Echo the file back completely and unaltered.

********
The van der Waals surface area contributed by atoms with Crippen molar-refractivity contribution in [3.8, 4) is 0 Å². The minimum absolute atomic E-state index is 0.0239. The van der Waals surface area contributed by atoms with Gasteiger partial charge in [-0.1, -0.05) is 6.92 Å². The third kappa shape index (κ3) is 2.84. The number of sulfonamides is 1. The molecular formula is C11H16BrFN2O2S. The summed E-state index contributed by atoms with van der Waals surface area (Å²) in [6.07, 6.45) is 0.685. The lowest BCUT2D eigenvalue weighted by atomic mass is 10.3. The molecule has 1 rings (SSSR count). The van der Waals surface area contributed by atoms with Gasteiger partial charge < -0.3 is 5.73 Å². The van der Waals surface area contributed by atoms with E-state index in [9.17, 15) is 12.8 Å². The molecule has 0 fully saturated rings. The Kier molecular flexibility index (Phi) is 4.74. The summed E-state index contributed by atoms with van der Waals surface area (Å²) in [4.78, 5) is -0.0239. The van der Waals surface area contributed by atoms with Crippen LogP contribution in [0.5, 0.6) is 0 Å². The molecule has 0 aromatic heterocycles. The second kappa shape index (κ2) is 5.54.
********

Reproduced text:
The van der Waals surface area contributed by atoms with Crippen molar-refractivity contribution in [3.8, 4) is 0 Å². The minimum absolute atomic E-state index is 0.0239. The van der Waals surface area contributed by atoms with Gasteiger partial charge in [-0.1, -0.05) is 6.92 Å². The third kappa shape index (κ3) is 2.84. The number of sulfonamides is 1. The molecular formula is C11H16BrFN2O2S. The summed E-state index contributed by atoms with van der Waals surface area (Å²) in [6.07, 6.45) is 0.685. The lowest BCUT2D eigenvalue weighted by atomic mass is 10.3. The molecule has 1 rings (SSSR count). The van der Waals surface area contributed by atoms with Gasteiger partial charge < -0.3 is 5.73 Å². The van der Waals surface area contributed by atoms with E-state index in [9.17, 15) is 12.8 Å². The molecule has 0 fully saturated rings. The Kier molecular flexibility index (Phi) is 4.74. The summed E-state index contributed by atoms with van der Waals surface area (Å²) in [4.78, 5) is -0.0239. The van der Waals surface area contributed by atoms with Crippen LogP contribution in [0.5, 0.6) is 0 Å². The molecule has 0 aromatic heterocycles. The second kappa shape index (κ2) is 5.54.